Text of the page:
The 2021 monsoon has already delivered more rain than 2020, when the city of Tucson received 1.62 inches. As of July 15, the Tucson Airport had recorded 1.69 inches of rain this year.

Heavy localized rain over the last seven days brought about 1.3 inches to parts of Green Valley and the Santa Cruz Basin, according to the Pima County Regional Flood Control District’s rainfall tracker.

The Santa Rita Mountains saw even more precipitation, with gages near Elephant Head Butte and the Florida Canyon Santa Cruz Basin recording 1.73 and 1.81 inches of rain over the last week, respectively.

Last month, the Climate Prediction Center’s outlook for the 2021 monsoon forecasted equal chances for above-normal, normal and below-normal precipitation across much of Arizona.

But right now, Kevin Strongman, a meteorologist with the National Weather Service in Tucson, said we are projected to receive above normal rainfall this year, though things could change.

“It’s still early. Right now, we’re on track, but that could change by August, and it might just drop off,” he said.

“We were figuring this year would be a near-normal monsoon pattern, so definitely a big change from last year which was very much a ‘non-soon,’” Strongman said.

According to the NWS, normal rainfall for the monsoon this time of year hits closer to 1.04 inches.

Looking ahead

Last week’s monsoon activity brought heavy thunderstorms, high winds, heavy rain and hail to much of Southwestern Arizona – a pattern that’s expected to continue through much of next week.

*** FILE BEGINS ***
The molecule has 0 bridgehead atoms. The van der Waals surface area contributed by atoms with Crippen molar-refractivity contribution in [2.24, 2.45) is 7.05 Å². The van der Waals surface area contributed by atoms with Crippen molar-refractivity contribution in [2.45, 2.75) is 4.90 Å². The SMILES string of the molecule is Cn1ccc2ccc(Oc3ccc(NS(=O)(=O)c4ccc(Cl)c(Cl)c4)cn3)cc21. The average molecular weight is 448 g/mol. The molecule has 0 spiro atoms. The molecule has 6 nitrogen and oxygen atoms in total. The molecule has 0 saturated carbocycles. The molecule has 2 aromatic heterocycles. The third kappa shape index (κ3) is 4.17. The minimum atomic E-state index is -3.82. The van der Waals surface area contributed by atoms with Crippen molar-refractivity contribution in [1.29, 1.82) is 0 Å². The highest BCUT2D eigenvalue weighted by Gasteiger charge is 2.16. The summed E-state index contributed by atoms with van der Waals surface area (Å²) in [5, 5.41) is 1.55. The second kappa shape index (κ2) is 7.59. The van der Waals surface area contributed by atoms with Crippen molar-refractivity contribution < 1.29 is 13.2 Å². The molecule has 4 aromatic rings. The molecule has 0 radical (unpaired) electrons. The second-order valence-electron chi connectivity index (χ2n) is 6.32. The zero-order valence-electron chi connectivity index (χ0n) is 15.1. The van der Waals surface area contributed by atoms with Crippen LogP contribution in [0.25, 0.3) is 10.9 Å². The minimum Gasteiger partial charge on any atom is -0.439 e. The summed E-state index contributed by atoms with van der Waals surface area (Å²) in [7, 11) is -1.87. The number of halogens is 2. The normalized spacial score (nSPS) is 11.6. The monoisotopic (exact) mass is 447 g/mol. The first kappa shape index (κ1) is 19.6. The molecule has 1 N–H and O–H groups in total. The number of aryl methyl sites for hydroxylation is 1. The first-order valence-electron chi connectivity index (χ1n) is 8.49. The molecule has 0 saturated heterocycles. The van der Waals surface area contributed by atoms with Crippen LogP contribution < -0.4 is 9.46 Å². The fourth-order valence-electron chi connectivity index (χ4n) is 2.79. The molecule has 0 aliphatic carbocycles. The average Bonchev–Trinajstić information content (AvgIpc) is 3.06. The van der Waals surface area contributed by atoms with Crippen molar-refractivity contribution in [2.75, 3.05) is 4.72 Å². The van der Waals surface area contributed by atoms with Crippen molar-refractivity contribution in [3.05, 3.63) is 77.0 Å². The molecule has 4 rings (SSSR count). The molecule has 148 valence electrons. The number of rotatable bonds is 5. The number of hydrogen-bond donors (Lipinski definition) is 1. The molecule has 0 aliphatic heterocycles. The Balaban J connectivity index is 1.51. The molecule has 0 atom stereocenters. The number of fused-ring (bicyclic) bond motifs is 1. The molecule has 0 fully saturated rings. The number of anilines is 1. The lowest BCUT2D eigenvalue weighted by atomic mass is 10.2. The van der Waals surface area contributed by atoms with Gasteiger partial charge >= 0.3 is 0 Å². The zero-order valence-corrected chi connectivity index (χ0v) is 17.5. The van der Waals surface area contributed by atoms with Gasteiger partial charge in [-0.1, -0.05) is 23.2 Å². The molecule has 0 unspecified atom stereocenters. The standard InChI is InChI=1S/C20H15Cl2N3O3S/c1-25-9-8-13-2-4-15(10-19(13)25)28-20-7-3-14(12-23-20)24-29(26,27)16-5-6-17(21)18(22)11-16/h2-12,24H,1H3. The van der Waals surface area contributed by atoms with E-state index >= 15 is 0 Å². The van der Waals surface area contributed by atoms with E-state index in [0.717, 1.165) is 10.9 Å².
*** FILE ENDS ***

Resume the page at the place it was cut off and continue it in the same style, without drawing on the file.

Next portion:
Strongman says an increase in atmospheric moisture, brought on from last week’s storms and storms forming in the northern part of the state now, will bring more “rainmakers” this week, comparatively.

“The wind’s shifted, so we’re going to see more storms coming off from the north – the White Mountains and Flagstaff area – and they’ll bring a lot more moisture. Last week’s storms helped bring that up from the Gulf of California, so we definitely have more saturation in the atmosphere,” he said.

With the ground already saturated from prior days’ rain, Strongman also cautioned that washes and low lying areas could flood much easier with the next round of storms.

Though the exact location of thunderstorms will remain nuanced and dependent on the previous day’s activity, daily chances for scattered showers and storms through next week will keep high temperatures below normal, in the upper 80s and low 90s.

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Mary Glen Hatcher | 520-547-9740